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Going on birth control felt more like a rite of passage than a serious health decision. As a 15 year-old with cystic acne and a collection of padded bras, my motivations were chiefly superficial—I hoped it would clear up my skin and make me gain weight (and by extension, a figure). Aside from, “Will this make me grow a cup size?” I didn’t ask any questions.
Fourteen years later, I’m birth control-free for the first time since my sophomore year in high school. And in a way, I feel like I’m 15 again—my breakouts are teenage-level, my cramps are worse, and to my surprise, my anxiety is better. While I’m not rushing to wean off Lexapro anytime soon, that steady undercurrent of low-grade anxiety has dulled, and I can’t explain my relief.
As I reflect on my 14 mostly anxious years spent taking Sprintec, I wonder how much of my anxiety and slow plunge into depression was caused (or at least exacerbated) by this tiny pill. My 20s in particular marked my first panic attacks, therapy appointments, and antidepressant prescriptions.
While anxiety runs in my family and will likely always affect my life in some capacity, birth control or not, I find myself wondering if the pill worsened my mental health issues. My mind turns to the widely-circulated study from 2016 that found women on the pill were more likely to be diagnosed with depression and prescribed antidepressants. Was I a part of that group? And if the pill can worsen anxiety and depression, why wasn’t this mentioned to me in high school?
How The Pill Can Affect Anxiety and Depression
For some much-needed insight, I deferred to Dr. Jacques Moritz, MD, a New York City-based obstetrician-gynecologist and the medical director at Tia. “This is not in your head,” he said during our phone conversation. “Sex hormones affect your entire body, including your brain. There’s science behind the idea that the pill can affect your mental health; It’s not voodoo medicine.”
He explained the pill can actually blunt the effectiveness of certain neurotransmitters in the brain, including mood-boosting serotonin and relaxing GABA, a natural sedative that plays an important role in your body’s stress response. In turn, stress and anxiety may be heightened while reward processing is dampened, which can lead to depression over time.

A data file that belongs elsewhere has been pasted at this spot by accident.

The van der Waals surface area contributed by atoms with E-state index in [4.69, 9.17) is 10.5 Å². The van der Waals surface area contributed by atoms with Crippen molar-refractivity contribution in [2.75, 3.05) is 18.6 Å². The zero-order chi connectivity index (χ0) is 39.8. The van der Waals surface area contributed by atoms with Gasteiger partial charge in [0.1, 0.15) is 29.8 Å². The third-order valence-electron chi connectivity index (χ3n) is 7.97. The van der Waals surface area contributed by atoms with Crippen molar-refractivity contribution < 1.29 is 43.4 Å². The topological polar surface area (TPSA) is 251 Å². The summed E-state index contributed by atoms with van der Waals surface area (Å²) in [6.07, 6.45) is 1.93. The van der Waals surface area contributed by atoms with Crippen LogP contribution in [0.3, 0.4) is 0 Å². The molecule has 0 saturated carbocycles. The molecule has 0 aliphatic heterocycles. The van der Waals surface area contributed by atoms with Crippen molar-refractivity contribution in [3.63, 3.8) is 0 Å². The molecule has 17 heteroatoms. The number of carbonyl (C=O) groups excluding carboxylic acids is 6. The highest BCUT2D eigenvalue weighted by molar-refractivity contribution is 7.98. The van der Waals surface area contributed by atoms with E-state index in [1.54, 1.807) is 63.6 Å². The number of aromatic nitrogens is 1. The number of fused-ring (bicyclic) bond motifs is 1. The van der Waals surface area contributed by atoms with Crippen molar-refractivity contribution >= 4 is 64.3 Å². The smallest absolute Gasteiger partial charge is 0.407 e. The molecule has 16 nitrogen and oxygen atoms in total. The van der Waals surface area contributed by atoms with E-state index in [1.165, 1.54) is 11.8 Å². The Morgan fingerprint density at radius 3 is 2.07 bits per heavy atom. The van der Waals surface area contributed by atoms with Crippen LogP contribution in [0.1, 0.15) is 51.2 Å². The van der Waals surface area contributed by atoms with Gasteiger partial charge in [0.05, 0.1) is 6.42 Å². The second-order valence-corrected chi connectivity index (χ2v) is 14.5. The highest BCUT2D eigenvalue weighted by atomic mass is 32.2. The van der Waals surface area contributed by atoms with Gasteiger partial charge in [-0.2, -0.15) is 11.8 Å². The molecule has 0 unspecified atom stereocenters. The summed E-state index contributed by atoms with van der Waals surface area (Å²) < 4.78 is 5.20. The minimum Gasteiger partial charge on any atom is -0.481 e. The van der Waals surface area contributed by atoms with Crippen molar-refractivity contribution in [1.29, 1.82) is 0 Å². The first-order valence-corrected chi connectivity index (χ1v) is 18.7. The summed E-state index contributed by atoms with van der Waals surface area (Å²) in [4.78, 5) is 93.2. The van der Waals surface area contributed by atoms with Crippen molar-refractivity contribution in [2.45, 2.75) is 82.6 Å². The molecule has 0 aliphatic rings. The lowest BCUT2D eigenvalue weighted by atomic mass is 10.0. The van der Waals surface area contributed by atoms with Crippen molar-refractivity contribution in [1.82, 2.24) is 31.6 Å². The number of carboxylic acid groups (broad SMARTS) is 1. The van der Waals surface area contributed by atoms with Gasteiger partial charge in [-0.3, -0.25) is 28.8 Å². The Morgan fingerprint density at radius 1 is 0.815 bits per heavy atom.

While he does think that this important BC side effect will continue to garner attention in the field, that hasn’t always been the case. “I used to teach at Columbia and Cornell, and we never talked about the link between birth control and depression,” he notes. “Doctors need to take family history of mental health issues into account when prescribing the pill, and patients need to understand how the pill works before they put one of those tablets into their mouths." Simply telling a patient they won’t get pregnant is dangerously simplified.
The Many Benefits of Birth Control
Of course, the many positives of the birth control pill are not to be discounted. Not only did it spark the sexual revolution in the 1960s and afford anyone with a uterus so much of the autonomy and independence they enjoy today, it helps countless people deal with mind-numbing cramps and debilitating PMS symptoms. “If a patient has to leave school or work because of cramps or wants to delay their period for a special event, I have no other option for them than birth control,” adds Dr. Moritz.
It’s also worth mentioning many doctors aren’t convinced birth control is bad for your mental health. “Some studies show those on the pill have an increase in mood symptoms such as anxiety and depression, while others have an improvement in mood,” says Sara Twogood, MD, an obstetrician-gynecologist at Cedars Sinai hospital in Los Angeles. “Data does not universally support the idea that combined oral contraceptives affect mood, and it's hard to study these types of correlations since the research is not robust.”
Making Birth Control Work For You
Of course, the fact that there isn’t more research on such a ubiquitous medication used by millions of people around the world underscores a larger problem in our approach to sexual health for anyone with a uterus. But, you can take matters into your own hands when configuring your approach to birth control.
“If a patient is worried about side effects of the pill because of their own personal medical history or family history, there are alternatives to birth control pills that do not have hormones they may consider instead,” says Twogood. Low-dose birth control pills, copper IUDs, and vaginal rings are popular alternative options. Moritz adds that “you have to listen to your body, consider all the risks, and decide if the pill is right for you. If you’re prone to depression and sensitive to hormones, it may not be the best choice."